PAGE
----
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You know, I have been writing a post for a while, and thought rather than re-invent the wheel, I should see what's been said...then re-invent the wheel!
 

zontar

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They will all be used to fire up heat in the new ice age....

Reminded me of this-It does involve guitars & burning things for heat.
[ame=http://www.youtube.com/watch?v=OepVIbrY_Oo]Red Dwarf - S03E02 - Marooned - Part 3 - YouTube[/ame]

As to the OP--who knows?

Go back 50 years and see what people were suggesting as far as collectibles & investments in 1961 & 1962--see how many of them missed the mark...

And the world changes more rapidly now.
 

SkyDogJr

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Personally, I think I am too old to give a shi*.

However, when the Les Paul, as a for instance, was tossed aside for anything pointy and painted in neon colours, some people bought those old Les Pauls at prices that make people want to cry (Because they didn't buy one too....) Then, they got popular again.... :slash: I don't know why:slash: ...who could have made them cool again:slash: ... and the price of the old ones got just as silly, only on the opposite end of the financial spectrum.

As with anything good, there just weren't that many of the old ones made and the ones that survive are, for the most part, in private collections. One or another come up for sale from time to time and if they are priced too high, they don't sell... ...not right away anyway.

I mean, think about it... If the "Pearly Gates" or Page's No. 1 came up for sale, the price would be astronomical... but not so much for what it is in terms of the actual guitar, but that a certain musician owned it and the iconic music that was made with it. And, that will only be true as long as anyone cares enough. Again, what will music be in 50 years? Will anyone ever give a shi* about LZ or ZZ TOP? Don't forget, people did care about those two bands and Bursts were going for $50.00 in pawn shops at 20 to 30 years old.

No offense to the guys that own 10 or 13 of the Les Paul Historic guitars with this next thought.... The problem is that with the numbers being produced today by Gibson... 50 years to those guitars won't mean as much as even 30 or 40 did to the 50's Les Pauls that survived time.

Gary Richrath said he used to buy Bursts in pawn shops for $50.00 when Strats were the guitar to have... (then when he became a coke head, he probably sold his bursts to a pawn shop for enough to buy some blow....very sad) Now while that should never happen again (unless it's by mistake which basically means it won't happen...) the Bursts that everyone gets moist over are gonna be high priced for ever because their owners value them enough not to sell them for cheap...unless their finances bottom out, in which case, the collection guitars may wind up in the market...but again, you have to remember that if a seller needs money, while he's put a value on the instrument that it probably just isn't gonna get...the price will drop because he needs to sell it....and the price in the end goes down. Once that happens, the next time one comes up for sale, you can bet the price the last one sold for is on everyone's minds.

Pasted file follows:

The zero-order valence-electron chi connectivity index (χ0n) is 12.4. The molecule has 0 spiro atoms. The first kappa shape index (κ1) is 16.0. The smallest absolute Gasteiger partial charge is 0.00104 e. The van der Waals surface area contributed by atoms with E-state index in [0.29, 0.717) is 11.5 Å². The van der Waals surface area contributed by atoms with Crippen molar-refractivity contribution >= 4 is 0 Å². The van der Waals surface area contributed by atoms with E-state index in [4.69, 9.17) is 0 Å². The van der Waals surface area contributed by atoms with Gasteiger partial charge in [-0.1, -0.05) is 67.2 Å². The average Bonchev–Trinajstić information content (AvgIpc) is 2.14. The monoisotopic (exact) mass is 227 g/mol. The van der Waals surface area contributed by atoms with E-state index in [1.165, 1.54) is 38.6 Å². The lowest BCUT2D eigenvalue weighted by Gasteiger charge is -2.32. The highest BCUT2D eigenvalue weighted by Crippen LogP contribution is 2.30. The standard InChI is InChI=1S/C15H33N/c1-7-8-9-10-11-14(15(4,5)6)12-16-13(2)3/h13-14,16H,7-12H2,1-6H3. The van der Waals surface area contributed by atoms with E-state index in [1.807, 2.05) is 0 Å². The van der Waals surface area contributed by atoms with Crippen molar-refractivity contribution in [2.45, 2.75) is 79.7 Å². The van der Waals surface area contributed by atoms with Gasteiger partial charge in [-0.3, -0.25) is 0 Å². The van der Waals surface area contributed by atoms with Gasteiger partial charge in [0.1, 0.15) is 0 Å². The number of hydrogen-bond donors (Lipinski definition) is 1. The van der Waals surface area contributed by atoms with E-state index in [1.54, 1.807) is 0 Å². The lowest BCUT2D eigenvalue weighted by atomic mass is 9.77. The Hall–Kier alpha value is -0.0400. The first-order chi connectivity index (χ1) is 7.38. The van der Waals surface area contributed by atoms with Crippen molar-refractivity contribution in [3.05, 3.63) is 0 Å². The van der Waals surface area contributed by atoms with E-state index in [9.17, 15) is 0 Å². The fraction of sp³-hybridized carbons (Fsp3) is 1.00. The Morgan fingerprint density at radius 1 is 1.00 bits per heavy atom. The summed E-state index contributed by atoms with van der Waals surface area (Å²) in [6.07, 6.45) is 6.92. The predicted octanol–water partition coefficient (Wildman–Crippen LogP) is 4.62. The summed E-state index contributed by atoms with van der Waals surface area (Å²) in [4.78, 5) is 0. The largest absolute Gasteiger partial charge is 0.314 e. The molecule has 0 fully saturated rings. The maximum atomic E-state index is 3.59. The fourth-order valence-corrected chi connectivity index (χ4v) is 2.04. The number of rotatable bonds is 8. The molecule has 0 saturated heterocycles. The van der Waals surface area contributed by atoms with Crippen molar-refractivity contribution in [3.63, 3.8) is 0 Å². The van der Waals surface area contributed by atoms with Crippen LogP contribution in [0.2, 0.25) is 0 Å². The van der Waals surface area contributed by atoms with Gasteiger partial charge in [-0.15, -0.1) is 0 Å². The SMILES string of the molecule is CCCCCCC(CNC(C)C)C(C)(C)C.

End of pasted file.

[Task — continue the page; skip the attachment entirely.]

Now, let's just compare the two things that have been brought up in the discussion. The 1959 Gibson Les Paul sunburst and the Stradivarius instruments. I am gonna expand it to the '58-'60 for numbers....

These are the numbers that were shipped. How many actually exist and are legit, non-conversion, Les Paul Sunbursts? I don't know. The percentage numbers are what have been logged on the Burst Serial log site.
'58 '59 '60 Tot
434 643 635 1712
33% 57% 27%

(These numbers are incomplete, but enough to make my point.)
Stradivarius Violins
282 fr 1666-1737

Violas
13 known fr. 1672-1734

Cellos
70-80 built in lifetime. 63 exist. 1620-1736

Guitars
2 complete guitars..some pieces
one in 1688 one in 1700

Harp
The only Stradivarius harp to survive today is the arpetta (little harp), owned by San Pietro a Maiella Music Conservatory in Naples, Italy.

Mandolins
2 known to exist 1680 and 1706

363 instruments total ranging from as early as 1666 to 1737. Again, these numbers are incomplete.

These instruments are hundreds of years old and built by a master.

The Gibson Les Paul sunburst, while recognized as the guitar that has the most sought after design and build techniques, pups, etc. still isn't even 75 years old. and were built by masters....who work for Heritage now....or some of them did anyway....

Technology has changed so much....think about a violin maker that made 1000 to 1100 instruments in his lifetime and about half, 650, remain.

Then think about Gibson and their 50's shipping totals compared to what is happening now... Maybe someone knows the current numbers of guitars/day Gibson is producing...but my guess is it is a significant number...

So for me, until the production numbers drop and we have a Renaissance where there just isn't a call for so many to be produced, and the details will be paid closer attention to, I don't see current off the wall production models to demand much, if any, vintage value in 50 years....


...but I could be full of it too....
 

Bes628

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At 24, I would love to own one, but its more than likely never gonna happen. So I don't worry about it.

Coming from a kind of "Art school" College down in Florida, I ran into a shit ton of guitar players of all different genres, and most don't care about vintage guitars.